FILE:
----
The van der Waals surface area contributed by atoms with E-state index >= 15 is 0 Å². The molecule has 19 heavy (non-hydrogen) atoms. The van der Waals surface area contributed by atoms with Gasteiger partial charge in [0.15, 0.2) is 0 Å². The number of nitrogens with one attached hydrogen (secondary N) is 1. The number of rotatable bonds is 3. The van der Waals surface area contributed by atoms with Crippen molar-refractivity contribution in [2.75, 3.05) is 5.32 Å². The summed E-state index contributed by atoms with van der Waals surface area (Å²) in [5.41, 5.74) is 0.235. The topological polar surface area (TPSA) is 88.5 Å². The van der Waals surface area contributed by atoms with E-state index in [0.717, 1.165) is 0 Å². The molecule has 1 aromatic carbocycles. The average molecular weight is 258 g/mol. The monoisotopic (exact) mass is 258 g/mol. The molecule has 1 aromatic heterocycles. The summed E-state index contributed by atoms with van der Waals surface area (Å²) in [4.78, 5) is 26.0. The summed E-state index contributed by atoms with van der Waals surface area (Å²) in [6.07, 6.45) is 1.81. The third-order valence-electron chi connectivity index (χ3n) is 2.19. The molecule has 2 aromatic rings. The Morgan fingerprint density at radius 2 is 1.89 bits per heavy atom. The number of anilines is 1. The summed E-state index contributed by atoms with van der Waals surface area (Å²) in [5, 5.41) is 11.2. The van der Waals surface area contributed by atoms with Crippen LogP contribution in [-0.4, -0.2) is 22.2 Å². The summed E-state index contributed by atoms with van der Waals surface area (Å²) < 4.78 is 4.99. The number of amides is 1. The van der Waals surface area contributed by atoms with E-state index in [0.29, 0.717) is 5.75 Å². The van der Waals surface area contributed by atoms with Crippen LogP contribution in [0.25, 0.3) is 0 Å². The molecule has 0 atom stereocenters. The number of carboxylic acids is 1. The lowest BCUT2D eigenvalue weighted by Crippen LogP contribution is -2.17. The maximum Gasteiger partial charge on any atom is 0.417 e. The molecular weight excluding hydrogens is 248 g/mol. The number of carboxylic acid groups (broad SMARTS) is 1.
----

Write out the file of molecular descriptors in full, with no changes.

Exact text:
The van der Waals surface area contributed by atoms with E-state index >= 15 is 0 Å². The molecule has 19 heavy (non-hydrogen) atoms. The van der Waals surface area contributed by atoms with Gasteiger partial charge in [0.15, 0.2) is 0 Å². The number of nitrogens with one attached hydrogen (secondary N) is 1. The number of rotatable bonds is 3. The van der Waals surface area contributed by atoms with Crippen molar-refractivity contribution in [2.75, 3.05) is 5.32 Å². The summed E-state index contributed by atoms with van der Waals surface area (Å²) in [5.41, 5.74) is 0.235. The topological polar surface area (TPSA) is 88.5 Å². The van der Waals surface area contributed by atoms with E-state index in [0.717, 1.165) is 0 Å². The molecule has 1 aromatic carbocycles. The average molecular weight is 258 g/mol. The monoisotopic (exact) mass is 258 g/mol. The molecule has 1 aromatic heterocycles. The summed E-state index contributed by atoms with van der Waals surface area (Å²) in [4.78, 5) is 26.0. The summed E-state index contributed by atoms with van der Waals surface area (Å²) in [6.07, 6.45) is 1.81. The third-order valence-electron chi connectivity index (χ3n) is 2.19. The molecule has 2 aromatic rings. The Morgan fingerprint density at radius 2 is 1.89 bits per heavy atom. The number of anilines is 1. The summed E-state index contributed by atoms with van der Waals surface area (Å²) in [5, 5.41) is 11.2. The van der Waals surface area contributed by atoms with Crippen LogP contribution in [-0.4, -0.2) is 22.2 Å². The summed E-state index contributed by atoms with van der Waals surface area (Å²) < 4.78 is 4.99. The number of amides is 1. The van der Waals surface area contributed by atoms with E-state index in [0.29, 0.717) is 5.75 Å². The van der Waals surface area contributed by atoms with Crippen LogP contribution in [0.25, 0.3) is 0 Å². The molecule has 0 atom stereocenters. The number of carboxylic acids is 1. The lowest BCUT2D eigenvalue weighted by Crippen LogP contribution is -2.17. The maximum Gasteiger partial charge on any atom is 0.417 e. The molecular weight excluding hydrogens is 248 g/mol. The number of carboxylic acid groups (broad SMARTS) is 1.